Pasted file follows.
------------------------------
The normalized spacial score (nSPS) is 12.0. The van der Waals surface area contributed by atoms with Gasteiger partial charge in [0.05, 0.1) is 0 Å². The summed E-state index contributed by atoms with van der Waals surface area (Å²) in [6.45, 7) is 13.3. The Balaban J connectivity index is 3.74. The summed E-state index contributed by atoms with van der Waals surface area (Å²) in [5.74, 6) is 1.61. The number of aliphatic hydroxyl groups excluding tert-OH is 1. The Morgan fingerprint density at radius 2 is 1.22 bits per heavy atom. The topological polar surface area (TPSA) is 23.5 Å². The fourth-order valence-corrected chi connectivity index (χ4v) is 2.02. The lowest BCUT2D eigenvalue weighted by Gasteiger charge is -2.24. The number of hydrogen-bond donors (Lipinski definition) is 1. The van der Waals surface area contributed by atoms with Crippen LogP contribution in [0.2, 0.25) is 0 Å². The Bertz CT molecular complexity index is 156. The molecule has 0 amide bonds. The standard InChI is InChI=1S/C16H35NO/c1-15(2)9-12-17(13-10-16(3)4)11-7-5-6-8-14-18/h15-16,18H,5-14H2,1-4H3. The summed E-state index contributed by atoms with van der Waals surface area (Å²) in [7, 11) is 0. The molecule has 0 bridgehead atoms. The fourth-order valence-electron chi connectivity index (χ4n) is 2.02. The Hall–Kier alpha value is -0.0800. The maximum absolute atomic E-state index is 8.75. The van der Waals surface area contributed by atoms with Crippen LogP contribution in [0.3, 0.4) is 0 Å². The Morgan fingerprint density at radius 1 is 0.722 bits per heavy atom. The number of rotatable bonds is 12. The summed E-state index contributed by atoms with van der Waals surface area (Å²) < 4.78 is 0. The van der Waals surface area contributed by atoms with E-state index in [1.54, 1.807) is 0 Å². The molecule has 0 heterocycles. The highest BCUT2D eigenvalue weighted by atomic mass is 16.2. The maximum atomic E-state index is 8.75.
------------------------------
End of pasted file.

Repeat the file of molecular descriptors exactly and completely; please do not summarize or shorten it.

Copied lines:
The normalized spacial score (nSPS) is 12.0. The van der Waals surface area contributed by atoms with Gasteiger partial charge in [0.05, 0.1) is 0 Å². The summed E-state index contributed by atoms with van der Waals surface area (Å²) in [6.45, 7) is 13.3. The Balaban J connectivity index is 3.74. The summed E-state index contributed by atoms with van der Waals surface area (Å²) in [5.74, 6) is 1.61. The number of aliphatic hydroxyl groups excluding tert-OH is 1. The Morgan fingerprint density at radius 2 is 1.22 bits per heavy atom. The topological polar surface area (TPSA) is 23.5 Å². The fourth-order valence-corrected chi connectivity index (χ4v) is 2.02. The lowest BCUT2D eigenvalue weighted by Gasteiger charge is -2.24. The number of hydrogen-bond donors (Lipinski definition) is 1. The van der Waals surface area contributed by atoms with Crippen LogP contribution in [0.2, 0.25) is 0 Å². The Bertz CT molecular complexity index is 156. The molecule has 0 amide bonds. The standard InChI is InChI=1S/C16H35NO/c1-15(2)9-12-17(13-10-16(3)4)11-7-5-6-8-14-18/h15-16,18H,5-14H2,1-4H3. The summed E-state index contributed by atoms with van der Waals surface area (Å²) in [7, 11) is 0. The molecule has 0 bridgehead atoms. The fourth-order valence-electron chi connectivity index (χ4n) is 2.02. The Hall–Kier alpha value is -0.0800. The maximum absolute atomic E-state index is 8.75. The van der Waals surface area contributed by atoms with Crippen LogP contribution in [0.3, 0.4) is 0 Å². The Morgan fingerprint density at radius 1 is 0.722 bits per heavy atom. The number of rotatable bonds is 12. The summed E-state index contributed by atoms with van der Waals surface area (Å²) < 4.78 is 0. The van der Waals surface area contributed by atoms with E-state index in [1.54, 1.807) is 0 Å². The molecule has 0 heterocycles. The highest BCUT2D eigenvalue weighted by atomic mass is 16.2. The maximum atomic E-state index is 8.75.